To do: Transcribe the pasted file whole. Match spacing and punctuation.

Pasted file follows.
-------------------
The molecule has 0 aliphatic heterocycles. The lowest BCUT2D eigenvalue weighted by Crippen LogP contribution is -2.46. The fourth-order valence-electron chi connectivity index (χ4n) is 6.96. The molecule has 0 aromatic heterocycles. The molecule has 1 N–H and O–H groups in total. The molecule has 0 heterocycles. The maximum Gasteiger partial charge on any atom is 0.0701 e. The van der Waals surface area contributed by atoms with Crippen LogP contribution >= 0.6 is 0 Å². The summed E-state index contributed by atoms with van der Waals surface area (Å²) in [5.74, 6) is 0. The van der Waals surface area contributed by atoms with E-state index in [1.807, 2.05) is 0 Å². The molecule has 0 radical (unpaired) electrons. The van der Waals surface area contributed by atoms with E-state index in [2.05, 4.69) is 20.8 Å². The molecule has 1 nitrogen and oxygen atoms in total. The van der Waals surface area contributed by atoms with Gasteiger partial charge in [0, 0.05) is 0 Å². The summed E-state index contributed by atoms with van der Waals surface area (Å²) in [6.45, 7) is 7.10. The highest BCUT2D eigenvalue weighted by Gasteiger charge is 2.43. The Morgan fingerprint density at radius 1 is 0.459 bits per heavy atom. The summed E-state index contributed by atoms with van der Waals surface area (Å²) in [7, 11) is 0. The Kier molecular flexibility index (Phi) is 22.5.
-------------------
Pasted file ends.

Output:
The molecule has 0 aliphatic heterocycles. The lowest BCUT2D eigenvalue weighted by Crippen LogP contribution is -2.46. The fourth-order valence-electron chi connectivity index (χ4n) is 6.96. The molecule has 0 aromatic heterocycles. The molecule has 1 N–H and O–H groups in total. The molecule has 0 heterocycles. The maximum Gasteiger partial charge on any atom is 0.0701 e. The van der Waals surface area contributed by atoms with Crippen LogP contribution >= 0.6 is 0 Å². The summed E-state index contributed by atoms with van der Waals surface area (Å²) in [5.74, 6) is 0. The van der Waals surface area contributed by atoms with E-state index in [1.807, 2.05) is 0 Å². The molecule has 0 radical (unpaired) electrons. The van der Waals surface area contributed by atoms with E-state index in [2.05, 4.69) is 20.8 Å². The molecule has 1 nitrogen and oxygen atoms in total. The van der Waals surface area contributed by atoms with Gasteiger partial charge in [0, 0.05) is 0 Å². The summed E-state index contributed by atoms with van der Waals surface area (Å²) in [6.45, 7) is 7.10. The highest BCUT2D eigenvalue weighted by Gasteiger charge is 2.43. The Morgan fingerprint density at radius 1 is 0.459 bits per heavy atom. The summed E-state index contributed by atoms with van der Waals surface area (Å²) in [7, 11) is 0. The Kier molecular flexibility index (Phi) is 22.5.